Despite my recent vow to never set foot on a coach again (a result of numerous soul destroying National Express journeys) last Saturday I found myself boarding a Greyhound bus set for Lake Louise, located in Banff National Park, a mere 182 km from Calgary.
So, okay, I was a bit late for the bus, and when I finally clambered on I was initially horrified by the overwhelming heating and apparent lack of seating. These were potentially two of the worst for someone wearing three layers of clothing and carrying three massive bags.
Thankfully, Omar the friendly coach driver, kindly sorted me out with a seat at the very front of the bus. I’m gonna guess this was probably due to my notably panicked exterior.
Note: I’ve started to become more aware of my general appearance and the fact it apparently screams *hopeless female in dire need of a helping hand, approach with caution and use your most sympathetic voice*
We set off around lunchtime, and luckily enough I now had the best seat in the house. I could spot the mountains in the distance almost as soon as we pulled away from the city…
I’ll be honest with you, originally I was not looking forward to the 2 and a half journey, not one bit. But I hadn’t anticipated just how unbelievable the view from the bus would be and sure enough the time sped by far too quickly for my liking. I would have happily driven around the Rockies for the rest of the day, but at the same time I was becoming more and more excited about arriving at my final destination.
When we eventually pulled into Lake Louise, I was genuinely speechless for the first time in my life. I had never seen anything like it: so much snow, so many mountains, and so few humans in such a vast space. I could not stop smiling.
After an emotional goodbye from Omar, I was greeted by a Canadian Rocky Mountains Resorts rep, a British guy, which was cool. He was the first Brit I’d met since Wednesday, and I figured he would be one of many English folk who had fled to this snowy paradise (I was wrong).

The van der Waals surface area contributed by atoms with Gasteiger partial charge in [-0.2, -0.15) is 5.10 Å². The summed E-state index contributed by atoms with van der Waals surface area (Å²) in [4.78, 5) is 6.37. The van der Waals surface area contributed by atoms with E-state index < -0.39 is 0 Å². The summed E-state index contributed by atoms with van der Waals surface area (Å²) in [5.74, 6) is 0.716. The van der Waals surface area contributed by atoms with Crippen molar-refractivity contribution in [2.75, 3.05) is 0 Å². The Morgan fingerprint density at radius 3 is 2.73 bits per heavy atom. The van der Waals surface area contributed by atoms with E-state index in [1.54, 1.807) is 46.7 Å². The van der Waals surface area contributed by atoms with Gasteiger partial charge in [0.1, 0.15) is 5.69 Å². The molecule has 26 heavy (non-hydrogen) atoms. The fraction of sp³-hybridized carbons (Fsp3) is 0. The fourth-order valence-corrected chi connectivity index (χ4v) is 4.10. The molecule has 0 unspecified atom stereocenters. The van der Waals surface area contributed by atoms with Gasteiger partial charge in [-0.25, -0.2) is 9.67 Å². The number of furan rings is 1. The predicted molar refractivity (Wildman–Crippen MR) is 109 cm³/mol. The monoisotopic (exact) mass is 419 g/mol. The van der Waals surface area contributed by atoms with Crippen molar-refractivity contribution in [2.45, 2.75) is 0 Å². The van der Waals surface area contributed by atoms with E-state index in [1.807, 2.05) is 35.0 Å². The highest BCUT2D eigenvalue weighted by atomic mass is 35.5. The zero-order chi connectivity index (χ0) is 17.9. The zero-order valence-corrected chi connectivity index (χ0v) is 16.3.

He drove me to the staff accommodation, an apartment building that really reminded me of Centre Parcs, a reference my fellow Englishman actually got. This was kind of a relief as other British based references had been met with raised eyebrows so far on my trip.
Much to my relief my roommate, Sheree, is a sweetheart, for example yesterday she returned from a food shop with English breakfast tea for me as a treat, what a total babe. After a brief housing meeting I quickly gathered that I was the only Brit working at Deer Lodge and that the place was full of Aussies and Kiwis.
Luckily, Aussies and Kiwis are the best kind of people and everyone became pally almost immediately. That night we all went for dinner and drinks, exchanged numbers and basically agreed to be the very best of friends for the foreseeable future.
Since then we have all started training at the resort, which has basically consisted of an avalanche awareness/mountain wildlife talk, lots of deep cleaning, and learning all about the Canadian hospitality industry in preparation for the upcoming winter season. I figured working in Canadian hotel couldn’t be all that different from working in an English hotel…I didn’t think about the difference in liquor measurements (oz not ml) and the fact tax will now be added AFTERWARDS, which has meant practicing the forgotten life skill that is mental arithmetic.
Although I have spent the majority of this last week in Deer Lodge, I am lucky enough to be living and working somewhere surrounded by some seriously surreal surroundings. Even a trip to the local grocery store is perfectly picturesque…and do not even get me started on the view from my bedroom window. ♥
A week has passed since I arrived here, and I am still walking around in absolute awe. This place is everything I hoped for and more. I SURE DO LOVE ME SOME SNOW.